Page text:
Effort continues to make building planned for 58 West Hastings more affordable

In an 8-1 vote Nov. 15, Vancouver council approved a referral motion that will have city staff continue to work towards seeing that as many units as possible rent at welfare or pension rates in a building planned for 58 West Hastings.

The referral motion, tabled by NPA Coun. Melissa De Genova, was in response to a motion that COPE Coun. Jean Swanson put forward for consideration.

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Swanson voted against De Genova’s motion.

De Genova's motion directs staff to continue its efforts to “deepen affordability” in the project and provide as many homes at shelter or pension rates as possible, reaffirming the goal of the previous council to provide 100 per cent shelter- and pension-rate housing through consultation with the Vancouver Chinatown Foundation, BC Housing, CMHC and other interest groups; and, if the 100 per cent goal isn’t achievable at 58 West Hastings, staff have been asked to explore alternative options for the City to create 115 units of shelter-rate social housing within the Downtown Eastside.

Council also affirmed its support for providing as many shelter/pension rate units as possible in the Downtown Eastside and city wide.

Staff will report back within one month on what funding is required to achieve the 100 per cent goal for 58 West Hastings and potential sources of funds. Staff will also assess the impact of a 100 per cent shelter/pension rate on the financial viability of the project.

Wording in Swanson’s motion had included language asking staff to outline at least three options for sources of revenue to meet the vision for the site, including city sources. "City sources” was not included in the wording of De Genova’s referral motion, nor was Swanson’s request that staff consult with Our Homes Can’t Wait Coalition and Vancouver Chinatown Foundation and propose how “community controlled housing” could be achieved at the site.

The building

Council approved rezoning at 58 West Hastings back in February of 2018.

The plan is to construct a 10-storey building with seven floors of housing featuring 231 social housing units, as well as retail and health care office uses on the first three floors.

The City of Vancouver owns the property, the Vancouver Chinatown Foundation is to be the leaseholder and Vancouver Coastal Health is to be the healthcare provider. The provincial government has committed $30 million towards the $90-million project while the Vancouver Chinatown Foundation is raising $30 million.

At this point, the target is to see that more than 50 per cent of the social housing units being rented at shelter or pension rates, with the remaining being rented at Housing Income Limits (HILs) rates, which Swanson has said is about $1,200 per month for a bachelor suite.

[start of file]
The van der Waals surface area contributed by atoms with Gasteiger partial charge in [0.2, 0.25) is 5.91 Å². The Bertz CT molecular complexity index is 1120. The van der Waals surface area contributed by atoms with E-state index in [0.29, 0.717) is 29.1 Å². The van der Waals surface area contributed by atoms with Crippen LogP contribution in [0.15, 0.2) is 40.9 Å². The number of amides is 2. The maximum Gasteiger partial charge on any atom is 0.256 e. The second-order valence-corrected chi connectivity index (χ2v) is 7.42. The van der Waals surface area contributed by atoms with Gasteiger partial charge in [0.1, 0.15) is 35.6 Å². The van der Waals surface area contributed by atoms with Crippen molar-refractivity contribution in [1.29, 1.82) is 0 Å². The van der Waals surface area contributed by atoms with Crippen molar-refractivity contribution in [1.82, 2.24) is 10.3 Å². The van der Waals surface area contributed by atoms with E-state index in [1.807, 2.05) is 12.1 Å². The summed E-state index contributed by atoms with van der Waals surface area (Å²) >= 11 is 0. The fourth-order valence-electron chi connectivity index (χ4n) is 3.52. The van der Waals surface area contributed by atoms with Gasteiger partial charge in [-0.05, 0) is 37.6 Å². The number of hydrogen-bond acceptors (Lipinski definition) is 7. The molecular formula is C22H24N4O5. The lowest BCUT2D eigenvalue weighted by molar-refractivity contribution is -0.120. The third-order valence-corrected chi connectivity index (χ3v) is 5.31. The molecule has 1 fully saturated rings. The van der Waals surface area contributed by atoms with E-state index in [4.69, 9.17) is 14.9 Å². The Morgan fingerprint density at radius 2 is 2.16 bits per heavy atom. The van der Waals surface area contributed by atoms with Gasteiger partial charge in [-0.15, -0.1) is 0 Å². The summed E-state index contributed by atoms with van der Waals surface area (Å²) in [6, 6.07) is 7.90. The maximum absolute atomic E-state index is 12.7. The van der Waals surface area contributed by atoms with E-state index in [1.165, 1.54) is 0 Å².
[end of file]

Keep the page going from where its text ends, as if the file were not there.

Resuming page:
When it approved rezoning, the previous council included a commitment that city staff and the Vancouver Chinatown Foundation “continue to work to raise additional funds to deepen the affordability of this development with the goal of achieving 100 per cent shelter or pension rents.”

Former Mayor Gregor Robertson also signed a pledge Aug. 2, 2016 to have the 231-unit building rent at pension and welfare rates.

City manager Sadhu Johnston told council at the Nov. 15 meeting that a “considerable financial gap” still exists to reach the goal of 50 per cent of the units being rented at shelter or pension rates.

Decade-long battle

Speaker after speaker on Swanson’s motion echoed her call for 100 per cent of rents to be at shelter and pension rates, and they stressed the importance dignified housing for the city’s most vulnerable.

Speakers represented groups including the Our Homes Can’t Wait Coalition, the Carnegie Community Action Project (CCAP) and Vancouver Tenants Union.

CCAP’s Fiona York said the “social mix experiment” is driving the neediest residents out of the neighbourhood because they can’t afford anything above shelter or pension rates.

Vincent Tao, a member of the Our Homes Can’t Wait Coalition, said it’s a battle community groups have waged for a decade.

“We’ve been fighting for 10 years. I’m tired. We’re all tired… ” he said.

Tao called on council to re-think what it means to build social housing, arguing not all of it needs to be profitable or self-sustaining.

Supporters of Swanson’s motion also argued that funding for the project could easily be raised through the mansion tax COPE proposed during the election campaign.

While rumours have circulated project partners would pull funding if the building is rented at 100 per cent shelter/pension rates, Tao said he’s been told that’s not true.

He also called language suggesting the project could be jeopardized threatening and intimidating.

Before the vote on De Genova's motion, Swanson said she didn’t understand what was wrong with her motion and why wording about “city sources of funding” and “community controlled housing” were excluded.

Aside from generating funding through a mansion tax, Swanson said the city could look at reconciliation funding or find additional funding by reducing the police budget.

Green Party Coun. Adriane Carr said that, as a new council, it’s worth working on the wording of motions so that they can achieve a higher degree of support among councillors.




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